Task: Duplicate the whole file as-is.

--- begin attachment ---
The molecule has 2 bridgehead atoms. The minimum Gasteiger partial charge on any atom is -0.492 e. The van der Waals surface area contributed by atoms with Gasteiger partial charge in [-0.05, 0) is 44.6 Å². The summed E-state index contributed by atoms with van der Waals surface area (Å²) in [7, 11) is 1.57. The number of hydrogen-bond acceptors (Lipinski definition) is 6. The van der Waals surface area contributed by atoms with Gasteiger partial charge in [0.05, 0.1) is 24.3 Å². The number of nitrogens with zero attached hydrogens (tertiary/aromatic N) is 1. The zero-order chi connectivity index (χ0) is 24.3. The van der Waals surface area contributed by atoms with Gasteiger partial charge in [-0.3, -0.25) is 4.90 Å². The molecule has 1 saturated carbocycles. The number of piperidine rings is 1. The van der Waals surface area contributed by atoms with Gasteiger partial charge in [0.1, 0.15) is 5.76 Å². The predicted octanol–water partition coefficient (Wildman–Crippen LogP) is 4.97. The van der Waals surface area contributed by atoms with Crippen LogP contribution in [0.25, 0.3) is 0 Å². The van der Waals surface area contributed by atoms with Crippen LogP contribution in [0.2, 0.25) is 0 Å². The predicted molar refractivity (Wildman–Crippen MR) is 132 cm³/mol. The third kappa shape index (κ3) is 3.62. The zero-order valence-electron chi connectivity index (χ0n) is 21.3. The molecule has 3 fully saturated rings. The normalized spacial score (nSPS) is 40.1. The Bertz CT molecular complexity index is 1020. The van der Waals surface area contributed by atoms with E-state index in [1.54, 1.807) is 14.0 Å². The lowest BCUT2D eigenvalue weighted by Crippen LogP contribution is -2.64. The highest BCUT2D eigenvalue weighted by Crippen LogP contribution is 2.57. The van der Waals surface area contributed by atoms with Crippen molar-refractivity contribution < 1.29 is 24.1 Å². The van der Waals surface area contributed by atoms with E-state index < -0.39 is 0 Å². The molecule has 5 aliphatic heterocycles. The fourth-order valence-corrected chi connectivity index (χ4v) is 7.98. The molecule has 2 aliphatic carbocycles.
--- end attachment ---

The molecule has 2 bridgehead atoms. The minimum Gasteiger partial charge on any atom is -0.492 e. The van der Waals surface area contributed by atoms with Gasteiger partial charge in [-0.05, 0) is 44.6 Å². The summed E-state index contributed by atoms with van der Waals surface area (Å²) in [7, 11) is 1.57. The number of hydrogen-bond acceptors (Lipinski definition) is 6. The van der Waals surface area contributed by atoms with Gasteiger partial charge in [0.05, 0.1) is 24.3 Å². The number of nitrogens with zero attached hydrogens (tertiary/aromatic N) is 1. The zero-order chi connectivity index (χ0) is 24.3. The van der Waals surface area contributed by atoms with Gasteiger partial charge in [-0.3, -0.25) is 4.90 Å². The molecule has 1 saturated carbocycles. The number of piperidine rings is 1. The van der Waals surface area contributed by atoms with Gasteiger partial charge in [0.1, 0.15) is 5.76 Å². The predicted octanol–water partition coefficient (Wildman–Crippen LogP) is 4.97. The van der Waals surface area contributed by atoms with Crippen LogP contribution in [0.25, 0.3) is 0 Å². The van der Waals surface area contributed by atoms with Crippen LogP contribution in [0.2, 0.25) is 0 Å². The predicted molar refractivity (Wildman–Crippen MR) is 132 cm³/mol. The third kappa shape index (κ3) is 3.62. The zero-order valence-electron chi connectivity index (χ0n) is 21.3. The molecule has 3 fully saturated rings. The normalized spacial score (nSPS) is 40.1. The Bertz CT molecular complexity index is 1020. The van der Waals surface area contributed by atoms with E-state index in [1.54, 1.807) is 14.0 Å². The lowest BCUT2D eigenvalue weighted by Crippen LogP contribution is -2.64. The highest BCUT2D eigenvalue weighted by Crippen LogP contribution is 2.57. The van der Waals surface area contributed by atoms with Crippen molar-refractivity contribution < 1.29 is 24.1 Å². The van der Waals surface area contributed by atoms with E-state index < -0.39 is 0 Å². The molecule has 5 aliphatic heterocycles. The fourth-order valence-corrected chi connectivity index (χ4v) is 7.98. The molecule has 2 aliphatic carbocycles.